The mathematicians were not surprised when they tracked down the genes' street addresses. "Everybody has twenty-three chromosomes, and the three genes on chromosomes 2, 4, and 10 interact," explains Sha. "If you have this combination of the three genes, you are at high risk of developing the disease."
Xiaofeng Zhu, an associate professor of epidemiology at Case Western Reserve University's School of Medicine, called the study "very nice work."
"It's very challenging to map genes for complex diseases, and while many statistical methods have been developed, most don't work well in practice," says Zhu. "Zhang's group has developed a method to detect genes and gene-gene interaction in complex diseases and provided evidence that it works.
"Their findings will need to be confirmed by other researchers, but I think this will be very useful for the investigators who are trying to find genes underlying complex diseases such as ALS," says Zhu.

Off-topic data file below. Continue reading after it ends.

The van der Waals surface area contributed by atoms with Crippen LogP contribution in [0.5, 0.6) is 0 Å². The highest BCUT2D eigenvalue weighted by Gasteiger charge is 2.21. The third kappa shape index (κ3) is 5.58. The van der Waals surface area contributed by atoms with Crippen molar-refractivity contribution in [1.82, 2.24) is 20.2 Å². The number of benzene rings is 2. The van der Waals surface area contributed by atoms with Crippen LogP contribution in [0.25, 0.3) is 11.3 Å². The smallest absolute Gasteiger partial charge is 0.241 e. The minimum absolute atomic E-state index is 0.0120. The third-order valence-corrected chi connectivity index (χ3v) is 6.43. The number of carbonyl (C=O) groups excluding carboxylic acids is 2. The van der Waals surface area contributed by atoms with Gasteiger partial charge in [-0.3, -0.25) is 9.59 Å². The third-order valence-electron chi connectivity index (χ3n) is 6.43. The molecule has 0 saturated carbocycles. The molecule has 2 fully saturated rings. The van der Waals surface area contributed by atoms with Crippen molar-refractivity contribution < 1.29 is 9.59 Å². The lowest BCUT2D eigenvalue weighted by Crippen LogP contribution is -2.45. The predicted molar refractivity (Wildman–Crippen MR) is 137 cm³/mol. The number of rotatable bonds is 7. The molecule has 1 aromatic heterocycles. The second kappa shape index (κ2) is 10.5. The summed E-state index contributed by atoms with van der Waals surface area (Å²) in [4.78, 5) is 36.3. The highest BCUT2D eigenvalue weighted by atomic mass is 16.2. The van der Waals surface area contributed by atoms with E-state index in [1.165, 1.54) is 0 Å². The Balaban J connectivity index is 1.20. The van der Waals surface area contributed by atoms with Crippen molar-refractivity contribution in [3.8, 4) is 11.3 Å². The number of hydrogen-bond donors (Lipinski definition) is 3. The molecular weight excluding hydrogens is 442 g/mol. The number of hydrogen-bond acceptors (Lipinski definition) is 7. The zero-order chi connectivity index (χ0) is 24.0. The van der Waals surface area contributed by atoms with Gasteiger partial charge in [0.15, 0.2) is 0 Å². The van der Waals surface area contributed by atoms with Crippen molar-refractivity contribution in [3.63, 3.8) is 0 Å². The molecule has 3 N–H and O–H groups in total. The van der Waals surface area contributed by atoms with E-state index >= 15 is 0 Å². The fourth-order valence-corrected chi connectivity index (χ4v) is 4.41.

While their discovery does not mean an end to ALS, it could provide medical researchers with valuable clues as they search for a cure. If they find one, it will probably be too late to help Zhang. Since he began the effort to uncover the genetic causes of ALS, the disease has taken its toll. He is now almost completely paralyzed and breathes with support from a ventilator. He continues to work at home with the aid of research assistants, his wife, and an ingenious low-tech tool they developed that lets him spell out words, sentences, and research papers.
The letters of the alphabet are written in five rows on a card, with several letters to a row. A helper points at each row in sequence, and Zhang blinks if the letter he wants is in that row. The helper then reads or points across the row, and Zhang blinks again at the correct letter.
It seems like it would take forever. It doesn't. Using this simple grid and a similar chart of mathematical symbols, Zhang recently completed a paper and submitted it for publication. Not everyone who gets ALS is willing to live within these constraints. Some decline the use of mechanical ventilators and perish from respiratory failure. Zhang decided early on that he would fight the disease as long as he could.